Ancient Monuments

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Frankenbury hillfort

A Scheduled Monument in Godshill, Hampshire

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Latitude: 50.9363 / 50°56'10"N

Longitude: -1.7633 / 1°45'47"W

OS Eastings: 416728.211432

OS Northings: 115230.426185

OS Grid: SU167152

Mapcode National: GBR 530.C05

Mapcode Global: FRA 766M.LW0

Entry Name: Frankenbury hillfort

Scheduled Date: 5 February 1951

Last Amended: 3 July 2000

Source: Historic England

Source ID: 1019125

English Heritage Legacy ID: 34133

County: Hampshire

Civil Parish: Godshill

Traditional County: Hampshire

Lieutenancy Area (Ceremonial County): Hampshire

Church of England Parish: Fordingbridge St Mary

Church of England Diocese: Winchester


The monument includes a slight univallate hillfort of probable Iron Age date
(700 BC - AD 43), situated on a slight promontory at the steep western edge of
a gravel plateau, overlooking the River Avon. The east-west aligned hillfort
encloses a roughly oval shaped area of approximately 4.5ha. The most elaborate
defences are to the east and north east, where they were constructed across
the neck of the promontory. They survive here as a single bank, approximately
12m wide, standing up to 2.5m above the interior and 5m above the base of a
broad ditch that has been partly infilled as a result of modern ploughing. The
remaining defences are on a smaller scale and survive as a simple scarp which
augments the naturally steep slope around the promontory edge. This scarp
stands up to 5m high to the north and south but is nearly non existent along
the hillfort's precipitous western flank.
Access to the interior is by way of a simple causewayed gap through the
ramparts at the eastern end, which has been widened by its later use as a
modern farm track. A second track breaches the rampart on the northern side,
and the ramparts have been further disturbed by the construction of a modern
boundary bank along the top of the scarp on the southern side. Buried remains
associated with the original use of the monument, including traces of round
houses, compounds, granaries, pits and outbuildings can be expected to survive
within the interior of the hillfort.
Fence posts, gates and troughs are excluded from the scheduling, although the
ground beneath these features is included.

The site of the monument is shown on the attached map extract.
It includes a 2 metre boundary around the archaeological features,
considered to be essential for the monument's support and preservation.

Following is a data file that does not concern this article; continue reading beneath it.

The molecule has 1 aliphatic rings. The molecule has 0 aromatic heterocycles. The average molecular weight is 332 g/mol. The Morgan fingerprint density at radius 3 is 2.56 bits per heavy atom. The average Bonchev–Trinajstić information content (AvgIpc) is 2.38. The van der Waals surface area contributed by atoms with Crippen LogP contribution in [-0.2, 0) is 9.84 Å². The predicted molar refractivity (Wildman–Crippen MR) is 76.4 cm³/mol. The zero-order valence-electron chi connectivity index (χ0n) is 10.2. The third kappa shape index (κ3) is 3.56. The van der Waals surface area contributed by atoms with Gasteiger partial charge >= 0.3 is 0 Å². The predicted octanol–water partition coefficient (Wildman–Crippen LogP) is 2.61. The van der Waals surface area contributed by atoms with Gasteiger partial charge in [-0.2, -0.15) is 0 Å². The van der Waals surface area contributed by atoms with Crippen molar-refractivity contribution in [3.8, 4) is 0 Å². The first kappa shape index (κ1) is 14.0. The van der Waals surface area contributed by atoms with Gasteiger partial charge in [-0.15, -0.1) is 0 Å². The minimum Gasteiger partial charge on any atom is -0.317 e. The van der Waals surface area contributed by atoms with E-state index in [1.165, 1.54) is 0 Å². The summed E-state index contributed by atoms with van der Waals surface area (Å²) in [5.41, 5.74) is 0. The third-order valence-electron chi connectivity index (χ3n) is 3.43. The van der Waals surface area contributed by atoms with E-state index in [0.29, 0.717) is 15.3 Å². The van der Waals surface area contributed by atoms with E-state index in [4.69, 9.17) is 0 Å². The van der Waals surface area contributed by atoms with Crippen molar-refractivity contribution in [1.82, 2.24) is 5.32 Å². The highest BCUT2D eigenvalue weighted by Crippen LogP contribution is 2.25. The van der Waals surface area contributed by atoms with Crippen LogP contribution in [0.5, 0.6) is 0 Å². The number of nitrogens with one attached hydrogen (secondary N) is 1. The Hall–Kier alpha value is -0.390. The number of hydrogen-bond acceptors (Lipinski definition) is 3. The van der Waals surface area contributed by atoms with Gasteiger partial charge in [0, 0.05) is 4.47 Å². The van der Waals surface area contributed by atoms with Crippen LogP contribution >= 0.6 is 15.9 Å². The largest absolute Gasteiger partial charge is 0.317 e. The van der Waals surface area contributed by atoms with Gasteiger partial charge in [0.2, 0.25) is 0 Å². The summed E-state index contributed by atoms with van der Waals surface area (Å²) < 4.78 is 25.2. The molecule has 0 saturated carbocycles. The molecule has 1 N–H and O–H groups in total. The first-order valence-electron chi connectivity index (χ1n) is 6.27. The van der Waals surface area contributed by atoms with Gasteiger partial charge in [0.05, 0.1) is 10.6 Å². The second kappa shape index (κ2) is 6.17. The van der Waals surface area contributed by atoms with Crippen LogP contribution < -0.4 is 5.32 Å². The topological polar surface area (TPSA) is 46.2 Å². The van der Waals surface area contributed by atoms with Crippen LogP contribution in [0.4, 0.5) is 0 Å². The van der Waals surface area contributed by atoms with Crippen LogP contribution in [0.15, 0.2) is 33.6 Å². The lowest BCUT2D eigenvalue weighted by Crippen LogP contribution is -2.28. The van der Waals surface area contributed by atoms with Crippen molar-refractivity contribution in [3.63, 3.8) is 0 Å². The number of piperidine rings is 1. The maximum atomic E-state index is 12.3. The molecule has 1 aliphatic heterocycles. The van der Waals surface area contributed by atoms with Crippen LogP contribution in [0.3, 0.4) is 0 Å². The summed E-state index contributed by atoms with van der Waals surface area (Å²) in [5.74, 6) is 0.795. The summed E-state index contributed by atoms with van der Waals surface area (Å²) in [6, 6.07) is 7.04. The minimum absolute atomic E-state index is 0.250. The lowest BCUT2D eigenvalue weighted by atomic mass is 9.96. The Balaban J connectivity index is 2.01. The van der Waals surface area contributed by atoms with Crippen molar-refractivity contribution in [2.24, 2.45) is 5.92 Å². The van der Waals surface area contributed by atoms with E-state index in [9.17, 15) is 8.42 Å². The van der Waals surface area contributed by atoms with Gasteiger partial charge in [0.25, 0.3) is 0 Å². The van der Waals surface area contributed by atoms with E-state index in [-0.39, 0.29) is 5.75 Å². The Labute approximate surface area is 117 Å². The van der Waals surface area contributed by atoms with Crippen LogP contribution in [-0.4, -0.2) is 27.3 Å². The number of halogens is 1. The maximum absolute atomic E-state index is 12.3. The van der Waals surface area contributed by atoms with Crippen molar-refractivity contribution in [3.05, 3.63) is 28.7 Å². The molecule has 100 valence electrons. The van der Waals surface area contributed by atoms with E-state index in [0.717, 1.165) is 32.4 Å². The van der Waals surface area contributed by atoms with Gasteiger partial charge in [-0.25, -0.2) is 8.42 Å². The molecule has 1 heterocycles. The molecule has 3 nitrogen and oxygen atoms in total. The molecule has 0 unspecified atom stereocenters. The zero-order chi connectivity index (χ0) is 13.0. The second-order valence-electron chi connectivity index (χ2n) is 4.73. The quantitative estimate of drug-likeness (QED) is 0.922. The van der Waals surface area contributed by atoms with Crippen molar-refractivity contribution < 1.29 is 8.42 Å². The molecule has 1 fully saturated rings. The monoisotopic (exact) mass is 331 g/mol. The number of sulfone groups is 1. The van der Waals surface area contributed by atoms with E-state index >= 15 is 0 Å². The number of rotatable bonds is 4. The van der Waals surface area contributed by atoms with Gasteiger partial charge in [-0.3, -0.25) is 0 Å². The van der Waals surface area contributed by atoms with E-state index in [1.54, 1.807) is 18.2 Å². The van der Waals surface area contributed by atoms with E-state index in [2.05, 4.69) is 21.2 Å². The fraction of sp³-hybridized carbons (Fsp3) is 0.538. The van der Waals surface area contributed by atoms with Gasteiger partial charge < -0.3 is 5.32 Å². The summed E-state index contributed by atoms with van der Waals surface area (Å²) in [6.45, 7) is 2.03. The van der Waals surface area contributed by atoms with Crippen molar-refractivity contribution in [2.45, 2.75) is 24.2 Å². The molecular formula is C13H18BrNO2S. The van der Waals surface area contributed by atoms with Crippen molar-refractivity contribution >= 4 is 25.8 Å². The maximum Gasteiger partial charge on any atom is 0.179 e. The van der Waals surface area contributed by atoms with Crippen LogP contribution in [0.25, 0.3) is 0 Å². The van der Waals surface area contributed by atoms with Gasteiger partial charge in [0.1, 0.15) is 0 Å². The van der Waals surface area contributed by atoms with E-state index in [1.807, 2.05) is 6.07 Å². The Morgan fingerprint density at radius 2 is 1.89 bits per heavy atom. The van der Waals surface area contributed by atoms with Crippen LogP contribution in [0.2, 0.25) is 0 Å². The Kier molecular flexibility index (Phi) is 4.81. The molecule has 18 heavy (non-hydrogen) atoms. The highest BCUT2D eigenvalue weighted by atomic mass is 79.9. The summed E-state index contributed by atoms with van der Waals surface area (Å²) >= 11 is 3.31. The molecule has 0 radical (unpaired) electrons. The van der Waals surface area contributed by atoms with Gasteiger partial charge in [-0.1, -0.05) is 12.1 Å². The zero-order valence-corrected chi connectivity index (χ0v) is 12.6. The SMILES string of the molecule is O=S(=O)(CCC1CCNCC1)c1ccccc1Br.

Source: Historic England

Reasons for Scheduling

Slight univallate hillforts are defined as enclosures of various shapes,
generally between 1ha and 10ha in size, situated on or close to hilltops and
defined by a single line of earthworks, the scale of which is relatively
small. They date to between the Late Bronze Age and Early Iron Age (eighth -
fifth centuries BC), the majority being used for 150 to 200 years prior to
their abandonment or reconstruction. Slight univallate hillforts have
generally been interpreted as stock enclosures, redistribution centres, places
of refuge and permanent settlements. The earthworks generally include a
rampart, narrow level berm, external ditch and counterscarp bank, while access
to the interior is usually provided by two entrances comprising either simple
gaps in the earthwork or an inturned rampart. Postholes revealed by excavation
indicate the occasional presence of portal gateways while more elaborate
features like overlapping ramparts and outworks are limited to only a few
examples. Internal features included timber or stone round houses; large
storage pits and hearths; scattered postholes, stakeholes and gullies; and
square or rectangular buildings supported by four to six posts, often
represented by postholes, and interpreted as raised granaries. Slight
univallate hillforts are rare with around 150 examples recorded nationally.
Although on a national scale the number is low, in Devon they comprise one of
the major classes of hillfort. In other areas where the distribution is
relatively dense, for example, Wessex, Sussex, the Cotswolds and the
Chilterns, hillforts belonging to a number of different classes occur within
the same region. Examples are also recorded in eastern England, the Welsh
Marches, central and southern England. In view of the rarity of slight
univallate hillforts and their importance in understanding the transition
between Bronze Age and Iron Age communities, all examples which survive
comparatively well and have potential for the recovery of further
archaeological remains are believed to be of national importance.

The slight univallate hillfort at Frankenbury survives well and can be
expected to retain important archaeological remains and environmental evidence
relating to the original construction and use of the monument and the
landscape in which it was constructed.

Source: Historic England


Books and journals
Sumner, H, The Ancient Earthworks of the New Forest, (1917), 20-1
Williams-Freeman, JP, Introduction to field archaeology as illustrated by Hampshire, (1915), 174-5

Source: Historic England

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